The TIROS data also detected a cooling in the tropics from 1984 to 1986 and a "warm event" in the northern hemisphere during 1987 and 1988. On a global basis, the study found, the warmest years, in descending order, were 1987, 1988, 1983 and 1980. The coolest years were 1984, 1985 and 1986.
The findings quickly became part of growing skepticism over the need for an immediate end to the burning of coal, oil and other fossil fuels. "It merely confirms something that people who've examined the records have known for a long time - that it did not warm up in the 1980s," said University of Virginia climatologist Patrick Michaels. "When are we going to come down on the side of reason and logic? That's what I want to know. . . . The policy cart is way ahead of the science horse on this."
Emissions from burning fossil fuels are linked to what scientists describe as the greenhouse effect. If the planet's atmosphere is overloaded by those gases, scientists and environmentalists worry, global warming could disrupt life on Earth.
While opponents of quick action to control the greenhouse effect insisted that the study buttresses their case, climate scientists questioned the length of the study. "Ten years is not long enough," said NASA climate program chief John Theon.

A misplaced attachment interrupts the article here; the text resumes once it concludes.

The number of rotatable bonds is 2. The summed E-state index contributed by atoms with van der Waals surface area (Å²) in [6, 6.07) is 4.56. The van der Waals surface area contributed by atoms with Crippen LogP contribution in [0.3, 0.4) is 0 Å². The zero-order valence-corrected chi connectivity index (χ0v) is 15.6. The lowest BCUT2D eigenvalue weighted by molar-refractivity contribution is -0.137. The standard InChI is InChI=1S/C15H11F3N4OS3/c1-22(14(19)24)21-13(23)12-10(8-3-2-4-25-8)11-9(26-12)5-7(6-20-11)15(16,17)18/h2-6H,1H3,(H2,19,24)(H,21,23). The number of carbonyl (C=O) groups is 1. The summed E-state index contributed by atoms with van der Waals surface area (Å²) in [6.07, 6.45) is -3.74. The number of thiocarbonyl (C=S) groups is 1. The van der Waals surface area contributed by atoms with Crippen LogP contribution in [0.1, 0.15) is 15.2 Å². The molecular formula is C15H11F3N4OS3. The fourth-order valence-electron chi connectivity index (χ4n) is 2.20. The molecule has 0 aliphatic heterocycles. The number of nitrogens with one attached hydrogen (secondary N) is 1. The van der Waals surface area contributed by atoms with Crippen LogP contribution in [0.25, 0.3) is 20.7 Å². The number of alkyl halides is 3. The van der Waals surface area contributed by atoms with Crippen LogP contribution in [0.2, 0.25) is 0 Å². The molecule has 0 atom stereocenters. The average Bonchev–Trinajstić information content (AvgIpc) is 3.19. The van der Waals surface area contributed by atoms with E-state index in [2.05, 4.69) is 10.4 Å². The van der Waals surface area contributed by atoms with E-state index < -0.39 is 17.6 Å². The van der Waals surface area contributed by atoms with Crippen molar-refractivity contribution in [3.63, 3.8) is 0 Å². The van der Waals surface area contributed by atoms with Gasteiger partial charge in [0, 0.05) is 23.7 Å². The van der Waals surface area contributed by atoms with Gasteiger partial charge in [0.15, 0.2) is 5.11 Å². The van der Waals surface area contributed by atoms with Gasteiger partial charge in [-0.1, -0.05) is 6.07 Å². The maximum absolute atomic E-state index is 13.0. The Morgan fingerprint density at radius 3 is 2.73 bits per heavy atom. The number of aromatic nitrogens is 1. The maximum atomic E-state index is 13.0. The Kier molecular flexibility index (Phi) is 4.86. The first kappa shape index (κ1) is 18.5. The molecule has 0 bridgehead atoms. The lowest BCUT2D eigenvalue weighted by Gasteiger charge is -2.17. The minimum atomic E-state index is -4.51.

Mr. Christy said he does not expect conclusive statistical evidence of global warming until the turn of the century.
"The climate may never be affected by the greenhouse effect," he said. "However, there are enough other things that are part of our own biological system that we must pay attention to what we are doing to the environment.
"The atmospheric composition is changing. Carbon dioxide is increasing, chlorofluorocarbons are increasing, other pollutants are increasing. We are losing our forests around the world. The environmental concerns are tremendous."
Global temperature is not the sole indicator of global warming, said World Resources Institute climate expert James McKenzie. "It's not that any year is going to be totally different, it's just that more and more often you're going to get hotter summers, more drought on average, more storms," he said. "It's a matter of `You bet your climate.' Which way do you want to bet?"
The climate changes may occur far more quickly, some atmospheric scientists say. Analysis of air trapped inside glaciers shows that past ice ages occurred very quickly, said Walter Broecker, climatology professor at Columbia University.
There is evidence from past glaciation that strongly suggests the climate change came "in large jumps," he said, adding: "We think that these are due to reorganizations of the ocean-atmospheric system. One of the things we have to think about for the future is that this kind of thing might occur."
NO PROOF OF GLOBAL WARMING
Both ground temperatures and readings from the government's TIROS-N satellite from the 1979-1988 period show no conclusive global warming trend.
The satellite study confirmed wide variations in average temperatures during that period. Adding to the confusion, wide variations in temperature extremes occurred during the decade with record years for heat occuring in 1987, 1988, 1983 and 1980. The coolest years were 1984, 1985 and 1986.